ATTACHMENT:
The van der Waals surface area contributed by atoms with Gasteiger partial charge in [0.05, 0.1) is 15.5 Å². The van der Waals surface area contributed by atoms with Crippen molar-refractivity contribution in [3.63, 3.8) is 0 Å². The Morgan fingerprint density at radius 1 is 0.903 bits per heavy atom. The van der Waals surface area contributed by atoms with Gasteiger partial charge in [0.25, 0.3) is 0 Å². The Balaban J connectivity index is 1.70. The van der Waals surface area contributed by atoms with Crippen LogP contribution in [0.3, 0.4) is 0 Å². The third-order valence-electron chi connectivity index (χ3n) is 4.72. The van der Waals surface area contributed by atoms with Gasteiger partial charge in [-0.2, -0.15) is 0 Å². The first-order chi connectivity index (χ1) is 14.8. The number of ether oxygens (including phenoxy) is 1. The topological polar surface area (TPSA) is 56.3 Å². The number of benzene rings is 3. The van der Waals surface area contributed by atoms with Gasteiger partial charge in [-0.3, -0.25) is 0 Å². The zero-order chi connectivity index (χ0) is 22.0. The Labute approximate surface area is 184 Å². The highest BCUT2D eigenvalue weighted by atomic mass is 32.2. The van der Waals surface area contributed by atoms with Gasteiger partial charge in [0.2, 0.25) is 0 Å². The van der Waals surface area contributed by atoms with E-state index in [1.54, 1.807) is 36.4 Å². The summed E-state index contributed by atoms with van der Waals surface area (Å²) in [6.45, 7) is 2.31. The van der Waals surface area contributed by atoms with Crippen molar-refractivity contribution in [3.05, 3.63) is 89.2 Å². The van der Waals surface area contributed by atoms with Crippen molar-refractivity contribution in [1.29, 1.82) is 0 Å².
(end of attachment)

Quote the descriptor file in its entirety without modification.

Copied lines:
The van der Waals surface area contributed by atoms with Gasteiger partial charge in [0.05, 0.1) is 15.5 Å². The van der Waals surface area contributed by atoms with Crippen molar-refractivity contribution in [3.63, 3.8) is 0 Å². The Morgan fingerprint density at radius 1 is 0.903 bits per heavy atom. The van der Waals surface area contributed by atoms with Gasteiger partial charge in [0.25, 0.3) is 0 Å². The Balaban J connectivity index is 1.70. The van der Waals surface area contributed by atoms with Crippen LogP contribution in [0.3, 0.4) is 0 Å². The third-order valence-electron chi connectivity index (χ3n) is 4.72. The van der Waals surface area contributed by atoms with Gasteiger partial charge in [-0.2, -0.15) is 0 Å². The first-order chi connectivity index (χ1) is 14.8. The number of ether oxygens (including phenoxy) is 1. The topological polar surface area (TPSA) is 56.3 Å². The number of benzene rings is 3. The van der Waals surface area contributed by atoms with Gasteiger partial charge in [-0.3, -0.25) is 0 Å². The zero-order chi connectivity index (χ0) is 22.0. The Labute approximate surface area is 184 Å². The highest BCUT2D eigenvalue weighted by atomic mass is 32.2. The van der Waals surface area contributed by atoms with Gasteiger partial charge in [0.2, 0.25) is 0 Å². The van der Waals surface area contributed by atoms with E-state index in [1.54, 1.807) is 36.4 Å². The summed E-state index contributed by atoms with van der Waals surface area (Å²) in [6.45, 7) is 2.31. The van der Waals surface area contributed by atoms with Crippen molar-refractivity contribution in [3.05, 3.63) is 89.2 Å². The van der Waals surface area contributed by atoms with Crippen molar-refractivity contribution in [1.29, 1.82) is 0 Å².